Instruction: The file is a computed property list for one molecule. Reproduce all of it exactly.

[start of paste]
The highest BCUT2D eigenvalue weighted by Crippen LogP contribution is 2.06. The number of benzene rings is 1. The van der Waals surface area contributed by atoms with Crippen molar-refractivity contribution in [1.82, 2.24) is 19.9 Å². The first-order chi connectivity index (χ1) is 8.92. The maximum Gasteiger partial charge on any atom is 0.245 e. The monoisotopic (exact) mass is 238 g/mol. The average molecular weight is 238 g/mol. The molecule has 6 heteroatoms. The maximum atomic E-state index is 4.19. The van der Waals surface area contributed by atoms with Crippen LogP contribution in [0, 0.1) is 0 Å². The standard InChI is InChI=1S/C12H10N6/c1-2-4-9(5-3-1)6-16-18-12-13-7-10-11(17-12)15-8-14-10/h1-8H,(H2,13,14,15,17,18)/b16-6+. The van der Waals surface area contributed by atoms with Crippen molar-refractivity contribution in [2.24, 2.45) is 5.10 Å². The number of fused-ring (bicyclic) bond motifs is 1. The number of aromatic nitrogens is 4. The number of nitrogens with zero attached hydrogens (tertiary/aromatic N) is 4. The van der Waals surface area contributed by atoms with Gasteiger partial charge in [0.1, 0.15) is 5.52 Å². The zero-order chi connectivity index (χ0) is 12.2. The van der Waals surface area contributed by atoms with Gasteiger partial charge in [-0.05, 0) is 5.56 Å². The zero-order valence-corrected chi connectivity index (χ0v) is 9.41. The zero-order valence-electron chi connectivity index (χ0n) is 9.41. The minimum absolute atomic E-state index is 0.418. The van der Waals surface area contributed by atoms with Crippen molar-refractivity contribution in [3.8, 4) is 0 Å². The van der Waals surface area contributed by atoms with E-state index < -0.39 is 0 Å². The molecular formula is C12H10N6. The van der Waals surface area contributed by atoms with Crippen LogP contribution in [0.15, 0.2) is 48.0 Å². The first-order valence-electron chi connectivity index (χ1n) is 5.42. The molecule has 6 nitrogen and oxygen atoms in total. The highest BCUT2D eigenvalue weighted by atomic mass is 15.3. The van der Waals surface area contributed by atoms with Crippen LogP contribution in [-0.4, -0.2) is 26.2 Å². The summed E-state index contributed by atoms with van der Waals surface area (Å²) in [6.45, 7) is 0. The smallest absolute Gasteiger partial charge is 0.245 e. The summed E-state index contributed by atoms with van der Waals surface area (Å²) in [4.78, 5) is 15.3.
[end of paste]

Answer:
The highest BCUT2D eigenvalue weighted by Crippen LogP contribution is 2.06. The number of benzene rings is 1. The van der Waals surface area contributed by atoms with Crippen molar-refractivity contribution in [1.82, 2.24) is 19.9 Å². The first-order chi connectivity index (χ1) is 8.92. The maximum Gasteiger partial charge on any atom is 0.245 e. The monoisotopic (exact) mass is 238 g/mol. The average molecular weight is 238 g/mol. The molecule has 6 heteroatoms. The maximum atomic E-state index is 4.19. The van der Waals surface area contributed by atoms with Crippen LogP contribution in [0, 0.1) is 0 Å². The standard InChI is InChI=1S/C12H10N6/c1-2-4-9(5-3-1)6-16-18-12-13-7-10-11(17-12)15-8-14-10/h1-8H,(H2,13,14,15,17,18)/b16-6+. The van der Waals surface area contributed by atoms with Crippen molar-refractivity contribution in [2.24, 2.45) is 5.10 Å². The number of fused-ring (bicyclic) bond motifs is 1. The number of aromatic nitrogens is 4. The number of nitrogens with zero attached hydrogens (tertiary/aromatic N) is 4. The van der Waals surface area contributed by atoms with Gasteiger partial charge in [0.1, 0.15) is 5.52 Å². The zero-order chi connectivity index (χ0) is 12.2. The van der Waals surface area contributed by atoms with Gasteiger partial charge in [-0.05, 0) is 5.56 Å². The zero-order valence-corrected chi connectivity index (χ0v) is 9.41. The zero-order valence-electron chi connectivity index (χ0n) is 9.41. The minimum absolute atomic E-state index is 0.418. The van der Waals surface area contributed by atoms with Crippen molar-refractivity contribution in [3.8, 4) is 0 Å². The van der Waals surface area contributed by atoms with E-state index < -0.39 is 0 Å². The molecular formula is C12H10N6. The van der Waals surface area contributed by atoms with Crippen LogP contribution in [0.15, 0.2) is 48.0 Å². The first-order valence-electron chi connectivity index (χ1n) is 5.42. The molecule has 6 nitrogen and oxygen atoms in total. The highest BCUT2D eigenvalue weighted by atomic mass is 15.3. The van der Waals surface area contributed by atoms with Crippen LogP contribution in [-0.4, -0.2) is 26.2 Å². The summed E-state index contributed by atoms with van der Waals surface area (Å²) in [6.45, 7) is 0. The smallest absolute Gasteiger partial charge is 0.245 e. The summed E-state index contributed by atoms with van der Waals surface area (Å²) in [4.78, 5) is 15.3.